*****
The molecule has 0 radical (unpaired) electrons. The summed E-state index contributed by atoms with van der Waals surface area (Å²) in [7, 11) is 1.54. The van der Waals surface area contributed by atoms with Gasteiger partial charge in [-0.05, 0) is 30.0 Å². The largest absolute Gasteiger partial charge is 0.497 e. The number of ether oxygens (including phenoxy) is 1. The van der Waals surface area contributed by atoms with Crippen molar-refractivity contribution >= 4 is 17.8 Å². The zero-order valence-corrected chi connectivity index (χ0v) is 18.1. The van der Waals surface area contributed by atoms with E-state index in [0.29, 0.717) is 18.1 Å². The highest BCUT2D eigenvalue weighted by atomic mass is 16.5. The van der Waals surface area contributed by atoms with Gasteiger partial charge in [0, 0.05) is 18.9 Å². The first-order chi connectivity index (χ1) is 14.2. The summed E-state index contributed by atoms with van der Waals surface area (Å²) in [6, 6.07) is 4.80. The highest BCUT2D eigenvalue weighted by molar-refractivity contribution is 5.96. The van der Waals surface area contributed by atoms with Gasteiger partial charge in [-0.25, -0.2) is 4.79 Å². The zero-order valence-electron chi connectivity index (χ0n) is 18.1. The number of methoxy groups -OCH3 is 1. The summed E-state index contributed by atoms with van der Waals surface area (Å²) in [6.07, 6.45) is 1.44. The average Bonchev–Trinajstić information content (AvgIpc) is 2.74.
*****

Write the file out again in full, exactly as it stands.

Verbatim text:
The molecule has 0 radical (unpaired) electrons. The summed E-state index contributed by atoms with van der Waals surface area (Å²) in [7, 11) is 1.54. The van der Waals surface area contributed by atoms with Gasteiger partial charge in [-0.05, 0) is 30.0 Å². The largest absolute Gasteiger partial charge is 0.497 e. The number of ether oxygens (including phenoxy) is 1. The van der Waals surface area contributed by atoms with Crippen molar-refractivity contribution >= 4 is 17.8 Å². The zero-order valence-corrected chi connectivity index (χ0v) is 18.1. The van der Waals surface area contributed by atoms with E-state index in [0.29, 0.717) is 18.1 Å². The highest BCUT2D eigenvalue weighted by atomic mass is 16.5. The van der Waals surface area contributed by atoms with Gasteiger partial charge in [0, 0.05) is 18.9 Å². The first-order chi connectivity index (χ1) is 14.2. The summed E-state index contributed by atoms with van der Waals surface area (Å²) in [6, 6.07) is 4.80. The highest BCUT2D eigenvalue weighted by molar-refractivity contribution is 5.96. The van der Waals surface area contributed by atoms with Gasteiger partial charge in [-0.25, -0.2) is 4.79 Å². The zero-order valence-electron chi connectivity index (χ0n) is 18.1. The number of methoxy groups -OCH3 is 1. The summed E-state index contributed by atoms with van der Waals surface area (Å²) in [6.07, 6.45) is 1.44. The average Bonchev–Trinajstić information content (AvgIpc) is 2.74.